We have our own work to do, of course. Every day, we reflect on the things we do that may contribute to distrust in our journalism: careless mistakes or a lack of precision that results in public clarifications, corrections and ombudsman reviews; the missing voices and perspectives that leave some people feeling excluded from our coverage; and the unconscious biases we must understand and work to overcome.

But there are many external factors at play as well.

Chipping away at the trust in journalism in Canada are opinion-makers and personalities who nurture conspiracy theories with phrases such as "What the media don't want you to know" or who make broad generalizations about "legacy media" or "mainstream media" (MSM). Some alternative media websites exploit the "MSM/fake news" narrative to drive their own business and political interests. Disinformation designed to sow anger and distrust of news media is common, such as this recently faked CBC News story. Social media platforms are slow to remove harassment and disinformation aimed at journalists.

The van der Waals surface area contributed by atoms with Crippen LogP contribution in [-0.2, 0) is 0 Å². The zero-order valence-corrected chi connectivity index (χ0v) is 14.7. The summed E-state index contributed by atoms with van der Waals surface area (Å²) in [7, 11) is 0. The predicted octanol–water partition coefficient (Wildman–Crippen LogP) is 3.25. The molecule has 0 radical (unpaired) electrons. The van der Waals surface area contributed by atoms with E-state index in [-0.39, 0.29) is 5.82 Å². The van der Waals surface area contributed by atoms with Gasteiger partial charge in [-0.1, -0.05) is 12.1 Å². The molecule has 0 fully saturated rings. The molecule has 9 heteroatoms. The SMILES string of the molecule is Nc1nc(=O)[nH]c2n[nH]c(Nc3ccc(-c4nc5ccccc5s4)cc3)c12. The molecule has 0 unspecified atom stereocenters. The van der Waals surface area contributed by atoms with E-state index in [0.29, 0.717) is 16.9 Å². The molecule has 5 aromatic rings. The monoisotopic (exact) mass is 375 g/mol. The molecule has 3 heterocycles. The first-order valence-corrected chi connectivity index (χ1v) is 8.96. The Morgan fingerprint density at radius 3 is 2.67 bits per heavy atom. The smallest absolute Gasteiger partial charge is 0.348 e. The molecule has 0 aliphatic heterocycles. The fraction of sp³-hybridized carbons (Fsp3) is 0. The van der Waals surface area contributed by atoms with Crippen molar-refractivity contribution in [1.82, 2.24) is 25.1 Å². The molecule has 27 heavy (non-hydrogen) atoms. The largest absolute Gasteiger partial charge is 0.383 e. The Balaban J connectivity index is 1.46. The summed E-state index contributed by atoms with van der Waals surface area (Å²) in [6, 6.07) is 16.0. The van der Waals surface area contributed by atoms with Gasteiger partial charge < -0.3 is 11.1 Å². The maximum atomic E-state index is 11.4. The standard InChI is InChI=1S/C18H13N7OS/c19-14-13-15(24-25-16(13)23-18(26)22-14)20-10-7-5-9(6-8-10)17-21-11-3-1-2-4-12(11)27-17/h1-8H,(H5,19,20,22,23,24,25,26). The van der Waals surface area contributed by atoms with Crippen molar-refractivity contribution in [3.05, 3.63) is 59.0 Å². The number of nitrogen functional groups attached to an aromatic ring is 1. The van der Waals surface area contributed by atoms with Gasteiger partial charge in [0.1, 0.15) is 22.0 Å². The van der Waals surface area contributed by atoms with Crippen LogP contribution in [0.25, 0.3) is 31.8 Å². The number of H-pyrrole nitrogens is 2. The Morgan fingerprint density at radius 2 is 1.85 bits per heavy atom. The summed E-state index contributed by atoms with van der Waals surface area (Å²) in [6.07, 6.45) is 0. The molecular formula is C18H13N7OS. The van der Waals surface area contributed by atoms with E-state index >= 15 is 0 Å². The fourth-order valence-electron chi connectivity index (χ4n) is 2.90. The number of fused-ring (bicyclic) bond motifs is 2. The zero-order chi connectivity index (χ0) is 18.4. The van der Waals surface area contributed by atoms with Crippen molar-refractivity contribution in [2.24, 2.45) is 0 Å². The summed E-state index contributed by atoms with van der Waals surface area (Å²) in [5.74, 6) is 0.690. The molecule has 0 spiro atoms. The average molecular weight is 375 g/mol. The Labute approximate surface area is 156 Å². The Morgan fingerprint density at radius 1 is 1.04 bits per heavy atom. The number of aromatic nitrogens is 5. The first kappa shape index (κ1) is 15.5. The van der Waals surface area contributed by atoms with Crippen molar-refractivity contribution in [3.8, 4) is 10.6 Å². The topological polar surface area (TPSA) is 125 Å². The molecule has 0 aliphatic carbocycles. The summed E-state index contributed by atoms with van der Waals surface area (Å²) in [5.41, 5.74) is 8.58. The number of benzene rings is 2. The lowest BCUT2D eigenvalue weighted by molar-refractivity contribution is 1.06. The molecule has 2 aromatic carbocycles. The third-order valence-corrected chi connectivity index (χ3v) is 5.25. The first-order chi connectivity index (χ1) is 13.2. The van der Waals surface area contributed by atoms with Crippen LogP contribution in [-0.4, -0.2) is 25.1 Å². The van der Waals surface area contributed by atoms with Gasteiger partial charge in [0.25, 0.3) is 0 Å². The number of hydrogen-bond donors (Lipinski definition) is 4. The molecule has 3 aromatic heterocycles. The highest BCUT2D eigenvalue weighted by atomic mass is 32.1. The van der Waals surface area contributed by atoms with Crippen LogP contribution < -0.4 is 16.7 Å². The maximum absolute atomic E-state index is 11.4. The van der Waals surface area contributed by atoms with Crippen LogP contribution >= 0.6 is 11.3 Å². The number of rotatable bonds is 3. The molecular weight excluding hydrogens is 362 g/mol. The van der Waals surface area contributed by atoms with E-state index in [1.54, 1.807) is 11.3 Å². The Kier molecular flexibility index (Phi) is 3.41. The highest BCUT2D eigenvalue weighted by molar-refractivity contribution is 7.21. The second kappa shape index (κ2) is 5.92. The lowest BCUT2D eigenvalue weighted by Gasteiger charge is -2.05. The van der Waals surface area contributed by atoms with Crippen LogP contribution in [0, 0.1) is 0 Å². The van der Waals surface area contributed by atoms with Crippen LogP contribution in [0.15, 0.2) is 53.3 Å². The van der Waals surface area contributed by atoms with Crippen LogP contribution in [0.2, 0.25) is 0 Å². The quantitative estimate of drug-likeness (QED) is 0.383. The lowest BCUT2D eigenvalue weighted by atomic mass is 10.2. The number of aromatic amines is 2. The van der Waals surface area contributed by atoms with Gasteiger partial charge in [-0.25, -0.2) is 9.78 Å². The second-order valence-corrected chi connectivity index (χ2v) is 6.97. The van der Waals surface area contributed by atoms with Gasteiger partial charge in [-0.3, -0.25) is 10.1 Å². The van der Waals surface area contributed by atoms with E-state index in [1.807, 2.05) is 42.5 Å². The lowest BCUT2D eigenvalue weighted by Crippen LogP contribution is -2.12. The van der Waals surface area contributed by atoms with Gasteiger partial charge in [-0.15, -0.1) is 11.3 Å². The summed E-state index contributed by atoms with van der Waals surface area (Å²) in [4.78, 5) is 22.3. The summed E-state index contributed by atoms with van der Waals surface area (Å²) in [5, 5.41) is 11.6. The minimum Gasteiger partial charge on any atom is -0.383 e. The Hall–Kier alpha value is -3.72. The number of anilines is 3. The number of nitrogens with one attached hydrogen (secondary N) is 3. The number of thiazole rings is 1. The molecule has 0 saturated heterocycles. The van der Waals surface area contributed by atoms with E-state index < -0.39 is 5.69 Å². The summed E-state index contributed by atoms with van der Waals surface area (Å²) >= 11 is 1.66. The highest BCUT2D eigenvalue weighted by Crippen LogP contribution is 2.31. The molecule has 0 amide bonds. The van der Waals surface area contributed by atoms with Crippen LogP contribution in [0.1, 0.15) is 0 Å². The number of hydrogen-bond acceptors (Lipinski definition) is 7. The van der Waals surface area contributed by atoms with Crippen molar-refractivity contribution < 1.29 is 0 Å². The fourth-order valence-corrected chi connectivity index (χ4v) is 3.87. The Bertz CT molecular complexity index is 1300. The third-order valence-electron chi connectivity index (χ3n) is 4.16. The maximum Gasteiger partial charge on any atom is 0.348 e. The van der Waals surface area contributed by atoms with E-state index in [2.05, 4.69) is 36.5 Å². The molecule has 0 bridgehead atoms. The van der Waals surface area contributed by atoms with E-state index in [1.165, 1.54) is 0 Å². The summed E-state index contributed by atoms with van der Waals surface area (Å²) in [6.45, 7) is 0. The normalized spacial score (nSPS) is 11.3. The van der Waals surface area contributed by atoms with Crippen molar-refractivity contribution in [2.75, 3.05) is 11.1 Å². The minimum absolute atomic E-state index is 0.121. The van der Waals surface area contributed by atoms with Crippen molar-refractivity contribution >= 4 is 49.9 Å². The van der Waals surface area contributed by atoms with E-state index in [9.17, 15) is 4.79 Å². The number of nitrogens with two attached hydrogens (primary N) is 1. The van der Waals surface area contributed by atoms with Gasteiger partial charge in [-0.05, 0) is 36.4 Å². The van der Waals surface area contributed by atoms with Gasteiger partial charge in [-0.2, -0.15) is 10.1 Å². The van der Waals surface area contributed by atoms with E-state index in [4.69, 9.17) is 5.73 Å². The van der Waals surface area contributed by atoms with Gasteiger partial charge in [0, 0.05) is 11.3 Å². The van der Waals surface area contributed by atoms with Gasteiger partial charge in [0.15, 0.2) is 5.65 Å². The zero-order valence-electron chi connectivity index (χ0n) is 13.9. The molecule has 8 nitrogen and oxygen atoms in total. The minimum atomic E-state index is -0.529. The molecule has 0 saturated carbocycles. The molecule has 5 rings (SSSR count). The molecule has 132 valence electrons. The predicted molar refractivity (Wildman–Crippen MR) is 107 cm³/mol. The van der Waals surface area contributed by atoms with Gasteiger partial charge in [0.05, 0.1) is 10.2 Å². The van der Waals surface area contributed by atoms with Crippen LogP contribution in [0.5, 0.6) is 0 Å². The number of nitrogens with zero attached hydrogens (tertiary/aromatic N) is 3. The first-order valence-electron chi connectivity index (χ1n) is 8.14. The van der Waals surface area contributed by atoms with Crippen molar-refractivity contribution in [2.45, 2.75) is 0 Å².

None of it is benign. Bit by bit, the erosion of trust in journalism has a real-world impact on the people who do it, and by extension, you, the people we serve. 

There is no democracy without a strong news media.

While the safety of our teams in the field and online remains a top priority, our commitment to journalism and truth telling has not wavered.

As the public broadcaster, we will not be intimidated or step back from our commitment to independent, fact-based journalism and the public service mandate that drives all of our work. But it's important for you to know what we are encountering on the ground.

At stake are the press and media freedoms guaranteed under Section 2 of the Canadian Charter of Rights and Freedoms — the very same section that guarantees protesters the right to assemble and demonstrate peacefully.


Brodie Fenlon

Editor in chief

Brodie Fenlon is editor in chief and executive director of programs and standards for CBC News.